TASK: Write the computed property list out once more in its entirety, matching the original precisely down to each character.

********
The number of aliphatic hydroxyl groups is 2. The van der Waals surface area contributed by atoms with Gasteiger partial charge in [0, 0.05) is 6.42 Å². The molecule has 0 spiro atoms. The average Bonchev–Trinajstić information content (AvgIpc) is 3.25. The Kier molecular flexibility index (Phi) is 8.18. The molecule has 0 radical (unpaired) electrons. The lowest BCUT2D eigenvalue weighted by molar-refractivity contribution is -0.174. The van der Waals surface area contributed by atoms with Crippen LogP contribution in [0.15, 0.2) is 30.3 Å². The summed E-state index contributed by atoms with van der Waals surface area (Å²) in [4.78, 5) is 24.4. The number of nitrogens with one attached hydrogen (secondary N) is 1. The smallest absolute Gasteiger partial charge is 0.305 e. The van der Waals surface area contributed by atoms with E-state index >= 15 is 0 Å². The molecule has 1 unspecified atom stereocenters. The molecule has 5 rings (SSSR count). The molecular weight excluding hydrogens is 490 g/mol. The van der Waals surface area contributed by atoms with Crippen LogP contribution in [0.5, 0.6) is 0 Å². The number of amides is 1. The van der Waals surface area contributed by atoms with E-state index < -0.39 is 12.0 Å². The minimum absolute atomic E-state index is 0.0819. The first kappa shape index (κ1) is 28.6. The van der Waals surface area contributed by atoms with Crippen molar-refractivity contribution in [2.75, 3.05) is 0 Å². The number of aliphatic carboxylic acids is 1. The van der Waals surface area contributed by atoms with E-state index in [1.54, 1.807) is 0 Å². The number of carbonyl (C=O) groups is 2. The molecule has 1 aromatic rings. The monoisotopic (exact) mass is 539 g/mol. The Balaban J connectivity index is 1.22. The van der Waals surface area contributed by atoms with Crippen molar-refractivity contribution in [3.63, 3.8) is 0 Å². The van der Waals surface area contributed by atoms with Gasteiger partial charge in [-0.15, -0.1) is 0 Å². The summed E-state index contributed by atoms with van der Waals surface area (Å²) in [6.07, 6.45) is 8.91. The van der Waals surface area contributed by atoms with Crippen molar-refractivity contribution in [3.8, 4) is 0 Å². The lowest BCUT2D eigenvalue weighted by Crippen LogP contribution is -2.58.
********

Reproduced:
The number of aliphatic hydroxyl groups is 2. The van der Waals surface area contributed by atoms with Gasteiger partial charge in [0, 0.05) is 6.42 Å². The molecule has 0 spiro atoms. The average Bonchev–Trinajstić information content (AvgIpc) is 3.25. The Kier molecular flexibility index (Phi) is 8.18. The molecule has 0 radical (unpaired) electrons. The lowest BCUT2D eigenvalue weighted by molar-refractivity contribution is -0.174. The van der Waals surface area contributed by atoms with Crippen LogP contribution in [0.15, 0.2) is 30.3 Å². The summed E-state index contributed by atoms with van der Waals surface area (Å²) in [4.78, 5) is 24.4. The number of nitrogens with one attached hydrogen (secondary N) is 1. The smallest absolute Gasteiger partial charge is 0.305 e. The van der Waals surface area contributed by atoms with E-state index >= 15 is 0 Å². The molecule has 1 unspecified atom stereocenters. The molecule has 5 rings (SSSR count). The molecular weight excluding hydrogens is 490 g/mol. The van der Waals surface area contributed by atoms with Crippen LogP contribution in [0.5, 0.6) is 0 Å². The number of amides is 1. The van der Waals surface area contributed by atoms with E-state index < -0.39 is 12.0 Å². The minimum absolute atomic E-state index is 0.0819. The first kappa shape index (κ1) is 28.6. The van der Waals surface area contributed by atoms with Crippen molar-refractivity contribution in [2.75, 3.05) is 0 Å². The number of aliphatic carboxylic acids is 1. The van der Waals surface area contributed by atoms with E-state index in [1.54, 1.807) is 0 Å². The number of carbonyl (C=O) groups is 2. The molecule has 1 aromatic rings. The monoisotopic (exact) mass is 539 g/mol. The Balaban J connectivity index is 1.22. The van der Waals surface area contributed by atoms with Crippen molar-refractivity contribution in [3.63, 3.8) is 0 Å². The van der Waals surface area contributed by atoms with Gasteiger partial charge in [-0.15, -0.1) is 0 Å². The summed E-state index contributed by atoms with van der Waals surface area (Å²) in [6.07, 6.45) is 8.91. The van der Waals surface area contributed by atoms with Crippen molar-refractivity contribution in [3.8, 4) is 0 Å². The lowest BCUT2D eigenvalue weighted by Crippen LogP contribution is -2.58.